Origin: United States
When it comes to sharing exciting and fresh dance music, Niles Shepard hits the mark each and every time. Full of contagious energy and talent to match, they are no strangers to showing the dance community how they get down. As experienced curators and phenomenal producers, these selectors know how to bring people and floors together. They are the soundtrack to those unforgettable nights, making new best friends on the dancefloor. Niles Shepard is ready to work it all the way out till the lights come on!
Hometown: Minneapolis/St. Paul, Minnesota
Currently Living: Minneapolis (Shout-out Northeast!)
Origin of Name:
It’s a few things, really. I (Jim) had just changed jobs from building custom drum sets to working for a new local craft brewery, Bauhaus Brew Labs. It’s in an old building equipped with a large ceiling crane capable of lifting five tons. I’d stare at that crane while working, listening to house music and new collaborations with Cam. The crane has a large metal badge that reads “Shepard Niles.” We flipped it and loved it. We felt like it was easy, oddly familiar, and cool. Not to mention, our studio is located right next to the brewery in a space called Building 8, so we thought this would tie it all together. And thus, Niles Shepard was born. We even titled our first EP Building 8. (Our logo & font are also based off of this crane.)
Weapon of Choice:
Jim: Drum kit, Ableton, Roland TR-8S, DSI Prophet 08, and solid inspiration.
Cam: CDJ 2000s and DJM 900.
Source of Power:
Jim: Realistically, way too many to list. I love what Minneapolis is doing and is known for. There is a great techno scene, dub/bass as well, and of course, what we love: house! As far as labels, I really love Simma Black, Toytonics, Black Book, Nite Records, House of Hustle, Nervous, Country Club Disco, and so many more.
Cam: Again, too many to list… but I really love disco music and anything with some rocking keys and a nice bassline. The Minneapolis house scene has definitely influenced our sound—along with so many other key players in the scene, from Black Loops to Chris Lake to Chic.
What advice would you offer someone thinking about entering the Discovery Project competition?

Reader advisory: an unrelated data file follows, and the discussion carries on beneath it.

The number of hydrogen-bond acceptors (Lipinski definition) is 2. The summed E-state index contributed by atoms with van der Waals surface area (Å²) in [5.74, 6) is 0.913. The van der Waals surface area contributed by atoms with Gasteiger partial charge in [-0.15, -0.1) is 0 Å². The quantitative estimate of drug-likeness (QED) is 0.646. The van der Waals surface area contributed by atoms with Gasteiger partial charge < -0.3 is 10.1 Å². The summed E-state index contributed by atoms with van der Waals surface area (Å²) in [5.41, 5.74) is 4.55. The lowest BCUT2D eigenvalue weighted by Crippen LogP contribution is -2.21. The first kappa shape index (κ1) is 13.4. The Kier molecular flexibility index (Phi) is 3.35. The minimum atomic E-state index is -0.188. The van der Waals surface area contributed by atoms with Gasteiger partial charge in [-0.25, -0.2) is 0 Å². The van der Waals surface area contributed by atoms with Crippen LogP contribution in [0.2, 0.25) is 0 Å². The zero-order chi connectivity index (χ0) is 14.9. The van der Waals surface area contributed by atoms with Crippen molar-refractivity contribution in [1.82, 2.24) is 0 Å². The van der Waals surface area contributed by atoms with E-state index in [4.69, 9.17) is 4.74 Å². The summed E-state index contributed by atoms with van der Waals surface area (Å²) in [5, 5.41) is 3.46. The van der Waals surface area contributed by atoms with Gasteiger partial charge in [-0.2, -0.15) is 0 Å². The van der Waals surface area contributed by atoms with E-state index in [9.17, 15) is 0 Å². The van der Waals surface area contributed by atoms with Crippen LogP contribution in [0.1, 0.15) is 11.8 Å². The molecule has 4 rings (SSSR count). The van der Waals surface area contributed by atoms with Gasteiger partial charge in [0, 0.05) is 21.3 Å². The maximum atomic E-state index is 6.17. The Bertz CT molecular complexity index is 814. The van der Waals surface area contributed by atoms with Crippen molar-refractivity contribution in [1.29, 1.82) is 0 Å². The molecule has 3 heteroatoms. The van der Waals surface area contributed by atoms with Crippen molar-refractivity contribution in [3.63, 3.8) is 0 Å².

Jim: Go for it. Just know that X hours on a DAW and/or behind the decks can’t be forged.
Cam: Pour in 100 percent, and never look back. Believe in yourself and stay on course, and over time, results will flow.
Jim: Music has always been my outlet. From pretty early on, I used my drums as a way to release whatever it was that I needed to release: joy, anger, sadness—anything. It’s helped me escape when I want to run away, and it’s helped me be seen in the light I want to be in. It’s also allowed me to connect. When I think about it, most of my strongest memories are with people who have shared a musical experience with me.
Cam: I have always been an avid fan of music, and more often than not, some kind of music is playing in my house, car, office, head, etc. When I first started DJing and got a chance to share my favorite songs with people on the dancefloor, the feeling sparked something inside. Seeing people dance to songs you select and songs you create is truly something special. Connecting with people who share the same passion also bears a unique bond between you and them. Music has fostered more relationships than any other avenues in my life, and I know I have made some lifelong friends through this journey.
Are there any dots to connect where/how you grew up to your musical output?
Jim: I started with piano when I was 10 or so, eventually eyeing my brother’s drum set and commandeering it around 13. Also, growing up, I went to a LOT of my older sister’s dance competitions. I think this is what started my interest in both dance/electronic music and how to record/create music, as well. I played in metal bands with my good high school friends all the way through college, gaining more and more skills in both drumming and recording, all the while making beats on the side.
After college, my good friend from high school and I started a dual drum kit electronic performance duo. I would DJ while drumming, using Ableton to launch clips we made and full tracks to jam over. This is what ultimately led me to meet Cameron in Duluth, Minnesota, where he was going to college. We eventually played many shows together (me as a live drummer and DJ sets). Many years passed with many great moments, including opening for Above & Beyond in 2013 to a sold-out crowd. In late 2017, we decided to officially start a project together, and just a few moments later, here we are.
Cam: I have always loved music, yet never learned how to play an instrument, as sports were always the thing in my household growing up. However, from a young kid rocking music videos on MTV or VH1 all day, every day, to getting subwoofers installed in my first vehicle at 16 for extra bass, to finally catching my first dance music show in 2009 (which was Tiësto on Halloween), I became enthralled with the DJ scene and wanted to know more about what was happening onstage. Christmas 2009, I purchased DJ Hero for my Wii. Two months later, I found myself purchasing real DJ gear, and the rest is history.